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Blazing the Trail: An Interview with Peter Owen (Part Two)

By Steven Fowler.

dazai_human

[Part One]

Steven Fowler: I’d like to discuss your immense presence in introducing Japanese literature into this country.

Peter Owen: The first we ran with was Osamu Dazai. He was very good but has been forgotten now. We actually lost Samuel Beckett because we couldn’t afford to do both his novel and Dazai’s. This was a year or two before Waiting for Godot. We had the offer for Murphy. But at that point Beckett was unsaleable; no one had ever shown interest. He was way over 50. He had some reputation but never any sales. James Laughlin had published him, as he was very astute. My first editor was Muriel Spark. She read both, as I did. I decided on Dazai. We did have some success with his first book for us, No Longer Human.

SF: He is still highly respected and controversial in Japan, I believe. He tried to commit suicide a number of times.

PO: Like Yukio Mishima.

SF: Less successfully than Mishima. He’s still renowned in Japan.

PO: We did a few of his books early on, but I said to Muriel we can only afford to one or the other, Beckett or Dazai, and I prefer Dazai. I said, ‘Why the hell should I do Beckett? He’s never sold. He’s never going to sell.’ Of course that was one of my biggest mistakes. We just couldn’t afford to do another unsaleable writer at the time.

osamu_dazai

SF: Mishima followed Dazai?

PO: Yes. Confessions of a Mask. I met him in Tokyo after we’d bought it. This is one of our quite important books, I think, that’s been in numerous editions. We’ve done a number of reprints of that novel. The book still goes on, as it’s one of his best.

SF: What were your impressions of him?

PO: I thought he was terrifically nice, I really liked him. He spoke English, which amazed me. I had written ages before I arrived in Tokyo, and when I arrived at the hotel I suggested I’d like to see him – and there was a letter waiting in the hotel delivered by hand. I went out to dinner with him that night. I met him several times in Tokyo and in London. I had one of the last letters from him before he committed suicide.

SF: What was your reaction to Mishima’s suicide? It must have been a great shock.

PO: I was very surprised, because it was a side to him I had never seen, but in a way it made sense because he was very vain. He’d go the gym every day, even in London. He joined a gym for a couple of weeks and went there every day. He was worried about his looks. I think, too, he had written himself out. He’d written everything he’d wanted to write, and he though he was descending into middle age and then old age. Also he had these rather odd nationalist or fascist tendencies. He was a very complicated man.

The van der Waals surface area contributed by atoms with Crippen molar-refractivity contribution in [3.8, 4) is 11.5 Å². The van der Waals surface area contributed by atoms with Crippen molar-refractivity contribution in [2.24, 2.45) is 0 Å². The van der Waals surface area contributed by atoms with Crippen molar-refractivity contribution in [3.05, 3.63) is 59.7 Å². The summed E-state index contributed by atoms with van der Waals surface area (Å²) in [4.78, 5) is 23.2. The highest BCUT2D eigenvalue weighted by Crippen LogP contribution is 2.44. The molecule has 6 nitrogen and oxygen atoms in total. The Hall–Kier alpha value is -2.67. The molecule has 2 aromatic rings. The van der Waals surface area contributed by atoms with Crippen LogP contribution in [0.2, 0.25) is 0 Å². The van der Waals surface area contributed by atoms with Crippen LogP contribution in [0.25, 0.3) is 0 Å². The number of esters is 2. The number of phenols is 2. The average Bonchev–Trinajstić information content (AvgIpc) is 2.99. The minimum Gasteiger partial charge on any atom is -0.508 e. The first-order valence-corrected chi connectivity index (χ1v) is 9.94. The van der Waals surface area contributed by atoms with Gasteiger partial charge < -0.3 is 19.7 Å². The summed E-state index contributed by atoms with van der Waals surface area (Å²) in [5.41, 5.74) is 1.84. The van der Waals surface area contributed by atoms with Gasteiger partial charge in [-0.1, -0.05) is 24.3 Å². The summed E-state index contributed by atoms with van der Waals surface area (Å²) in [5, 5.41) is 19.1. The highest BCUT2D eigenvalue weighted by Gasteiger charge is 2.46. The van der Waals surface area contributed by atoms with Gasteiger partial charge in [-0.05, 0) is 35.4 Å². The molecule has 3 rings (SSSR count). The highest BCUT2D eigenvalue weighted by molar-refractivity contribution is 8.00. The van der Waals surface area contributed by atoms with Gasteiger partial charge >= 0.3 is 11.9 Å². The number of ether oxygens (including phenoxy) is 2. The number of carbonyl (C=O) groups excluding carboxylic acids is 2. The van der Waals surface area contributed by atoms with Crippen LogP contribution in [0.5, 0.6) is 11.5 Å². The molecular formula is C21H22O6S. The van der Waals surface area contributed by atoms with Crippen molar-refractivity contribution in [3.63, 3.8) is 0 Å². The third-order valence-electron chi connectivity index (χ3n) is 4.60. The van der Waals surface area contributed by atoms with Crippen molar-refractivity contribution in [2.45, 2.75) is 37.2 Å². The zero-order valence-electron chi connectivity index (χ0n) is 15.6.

yukio-mishima

SF: And gay as well.

PO: He was gay, yet he was married, I never met his wife. Someone told me he used to drink a bottle of whisky a day, but I never saw him drunk. In fact the really important Japanese writer for us was Shusaku Endo, who should have got the Nobel Prize.

SF: The year Kenzaburo Oe won?

PO: Yes, he never got it over Oe, who is barely readable and was a relatively unsuccessful Nobel laureate. Endo was being read internationally. We got publishers for him in every country, but the Japanese didn’t want him.

SF: Because he was Catholic?

PO: He was Catholic, and he was very candid about what his countrymen had done over the centuries. He had written about the vivisection of American prisoners of war in the forties, which was unforgivable to them. He was very critical of their politics and culture. I mean, he was passionately Japanese, but he was very critical of the social scene and what they had done. We were working towards getting him the Nobel. We travelled to Sweden and to Finland, and we met the Swedish academy at a lunch given by our Swedish publisher, and he went over very well. But I was told by the publisher that Endo would never ever get it because they try not to give it to Catholic authors – and of course the Japanese didn’t want a Christian to win it. I heard in later years he would definitely get the prize, but the Japanese apparently intervened and Oe was the alternative candidate. However, Endo was the more significant author.

SF: And Natsume Soseki.

PO: Yes he is a major international writer, their classic realist, the Japanese Dickens. We published Yasunari Kawabata, too. I met him with Mishima. I didn’t particularly like him; there was something about his manner. And I couldn’t speak to him – we needed an interpreter. We brought out a few of his books, although I personally didn’t think he was all that great a writer.

SF: Master of Go is a masterpiece.

PO: I was talking to Mishima twenty years before I met Endo. I said I believe he’d win the Nobel Prize, and he said no he wouldn’t. Mishima was very shrewd. He said it would go to Kawabata, and so it did.

steven-fowler
ABOUT THE INTERVIEWER
Steven Fowler is a postgraduate student of philosophy at the University of London and a poet. He is also an employee of the British Museum.

First published in 3:AM Magazine: Tuesday, December 1st, 2009.